TR08-040 Authors: Sourav Chakraborty, Laszlo Babai

Publication: 8th April 2008 09:58

Downloads: 3392

Keywords:

For a permutation group $G$ acting on the set $\Omega$

we say that two strings $x,y\,:\,\Omega\to\boole$

are {\em $G$-isomorphic} if they are equivalent under

the action of $G$, \ie, if for some $\pi\in G$ we have

$x(i^{\pi})=y(i)$ for all $i\in\Omega$.

Cyclic Shift, Graph Isomorphism and Hypergraph Isomorphism

are special cases, and subcases corresponding to certain

classes of groups have been central to the design of efficient

isomorphism testing for subclasses of graphs (Luks 1982).

We study the complexity of $G$-isomorphism in the context of property

testing: we want to find the randomized decision tree complexity

of distinguishing

the cases when $x$ and $y$ are $G$-isomorphic from the cases when

they are at least $\delta$-far from being $G$-isomorphic

(in normalized Hamming distance). Error can be 1-sided or

2-sided.

In each case we consider two models. In

the query-1 model we assume $y$ is known and

only $x$ needs to be queried.

In the query-2 model we have to query both $x$ and $y$.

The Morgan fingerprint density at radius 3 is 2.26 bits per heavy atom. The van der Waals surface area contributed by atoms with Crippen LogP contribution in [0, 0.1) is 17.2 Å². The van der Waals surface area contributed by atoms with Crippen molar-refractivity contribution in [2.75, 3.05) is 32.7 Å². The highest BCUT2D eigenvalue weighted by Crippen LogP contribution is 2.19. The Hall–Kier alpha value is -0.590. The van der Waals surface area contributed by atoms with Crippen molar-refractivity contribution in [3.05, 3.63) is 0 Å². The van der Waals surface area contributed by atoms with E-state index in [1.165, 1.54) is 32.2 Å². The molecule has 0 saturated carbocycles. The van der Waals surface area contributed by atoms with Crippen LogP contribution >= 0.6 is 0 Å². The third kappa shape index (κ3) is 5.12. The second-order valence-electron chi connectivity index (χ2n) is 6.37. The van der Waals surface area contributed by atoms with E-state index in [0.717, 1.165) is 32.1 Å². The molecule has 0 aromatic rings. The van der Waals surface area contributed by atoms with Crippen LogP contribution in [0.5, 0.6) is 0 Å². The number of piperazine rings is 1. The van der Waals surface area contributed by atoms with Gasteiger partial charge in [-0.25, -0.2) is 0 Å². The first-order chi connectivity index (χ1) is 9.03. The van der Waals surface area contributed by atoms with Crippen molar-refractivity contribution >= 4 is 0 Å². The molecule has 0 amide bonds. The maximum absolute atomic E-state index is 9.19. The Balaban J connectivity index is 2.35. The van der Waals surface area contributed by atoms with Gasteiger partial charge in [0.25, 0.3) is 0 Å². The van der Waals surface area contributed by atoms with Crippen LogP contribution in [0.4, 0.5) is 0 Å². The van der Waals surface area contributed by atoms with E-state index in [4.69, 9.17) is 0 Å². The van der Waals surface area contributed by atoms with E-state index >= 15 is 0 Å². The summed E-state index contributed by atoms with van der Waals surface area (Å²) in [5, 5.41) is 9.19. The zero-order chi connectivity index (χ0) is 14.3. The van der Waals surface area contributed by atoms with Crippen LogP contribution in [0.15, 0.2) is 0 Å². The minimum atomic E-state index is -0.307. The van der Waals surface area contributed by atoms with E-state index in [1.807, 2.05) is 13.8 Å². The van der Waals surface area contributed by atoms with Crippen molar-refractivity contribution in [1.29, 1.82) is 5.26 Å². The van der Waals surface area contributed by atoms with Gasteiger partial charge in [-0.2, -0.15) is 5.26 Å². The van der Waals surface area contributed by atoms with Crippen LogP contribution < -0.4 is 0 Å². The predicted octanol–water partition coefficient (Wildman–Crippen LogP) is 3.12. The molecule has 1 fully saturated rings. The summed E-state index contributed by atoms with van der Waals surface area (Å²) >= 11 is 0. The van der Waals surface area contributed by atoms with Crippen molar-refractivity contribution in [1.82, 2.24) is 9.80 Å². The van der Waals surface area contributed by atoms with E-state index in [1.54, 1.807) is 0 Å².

We give various upper and lower bounds for the four combinations

of models considered in terms of $n=|\Omega|$ and $|G|$.

In many cases, substantial gaps remain

between the upper and lower bounds. However, for {\em primitive

permutation groups}, we obtain

a tight (up to polylog($n$) factors) bound of

$\wti{\Theta}(\sqrt{n\log |G|})$ for

the 1-sided error query complexity in the query-2 model and a tight

bound of $\wti{\Theta}(\log |G|)$ for the 1-sided error query complexity

in the query-1 model.

This result extends results of Fischer and

Matsliah (2006) on Graph Isomorphism

to a surprisingly general class of groups which also includes

isomorphism of uniform hypergraphs of any rank. Besides the

fact that they include Graph Isomorphism,

primitive permutation groups are significant because they

form the ``building blocks'' of all permutations groups,

providing the base cases of a natural divide-and-conquer

approach successfully exploited in algorithm design (Luks, 1982).

While all our bounds are in terms of the order of $G$, it

seems likely that tighter bounds will depend on the finer

structure of $G$; our result on primitive groups is a first step

in this direction.